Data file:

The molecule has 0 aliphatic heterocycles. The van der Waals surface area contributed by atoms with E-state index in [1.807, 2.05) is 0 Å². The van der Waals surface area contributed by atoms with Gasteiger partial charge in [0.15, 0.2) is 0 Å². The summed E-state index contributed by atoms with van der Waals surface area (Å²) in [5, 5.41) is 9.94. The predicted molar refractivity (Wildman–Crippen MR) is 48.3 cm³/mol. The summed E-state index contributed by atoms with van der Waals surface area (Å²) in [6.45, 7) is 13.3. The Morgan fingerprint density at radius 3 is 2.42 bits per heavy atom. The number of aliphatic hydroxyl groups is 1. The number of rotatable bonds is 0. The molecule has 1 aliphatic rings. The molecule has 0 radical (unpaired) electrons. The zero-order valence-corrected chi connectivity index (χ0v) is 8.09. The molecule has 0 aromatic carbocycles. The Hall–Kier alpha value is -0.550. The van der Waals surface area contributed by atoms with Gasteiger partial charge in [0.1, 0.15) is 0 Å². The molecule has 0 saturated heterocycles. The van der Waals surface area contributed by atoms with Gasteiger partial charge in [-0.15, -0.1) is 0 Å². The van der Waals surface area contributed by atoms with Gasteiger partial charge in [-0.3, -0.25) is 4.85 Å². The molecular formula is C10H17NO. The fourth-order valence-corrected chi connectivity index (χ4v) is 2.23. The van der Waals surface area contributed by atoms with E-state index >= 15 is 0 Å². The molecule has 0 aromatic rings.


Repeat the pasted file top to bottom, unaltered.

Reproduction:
The molecule has 0 aliphatic heterocycles. The van der Waals surface area contributed by atoms with E-state index in [1.807, 2.05) is 0 Å². The van der Waals surface area contributed by atoms with Gasteiger partial charge in [0.15, 0.2) is 0 Å². The summed E-state index contributed by atoms with van der Waals surface area (Å²) in [5, 5.41) is 9.94. The predicted molar refractivity (Wildman–Crippen MR) is 48.3 cm³/mol. The summed E-state index contributed by atoms with van der Waals surface area (Å²) in [6.45, 7) is 13.3. The Morgan fingerprint density at radius 3 is 2.42 bits per heavy atom. The number of aliphatic hydroxyl groups is 1. The number of rotatable bonds is 0. The molecule has 1 aliphatic rings. The molecule has 0 radical (unpaired) electrons. The zero-order valence-corrected chi connectivity index (χ0v) is 8.09. The molecule has 0 aromatic carbocycles. The Hall–Kier alpha value is -0.550. The van der Waals surface area contributed by atoms with Gasteiger partial charge in [0.1, 0.15) is 0 Å². The molecule has 0 saturated heterocycles. The van der Waals surface area contributed by atoms with Gasteiger partial charge in [-0.15, -0.1) is 0 Å². The van der Waals surface area contributed by atoms with Gasteiger partial charge in [-0.3, -0.25) is 4.85 Å². The molecular formula is C10H17NO. The fourth-order valence-corrected chi connectivity index (χ4v) is 2.23. The van der Waals surface area contributed by atoms with E-state index >= 15 is 0 Å². The molecule has 0 aromatic rings.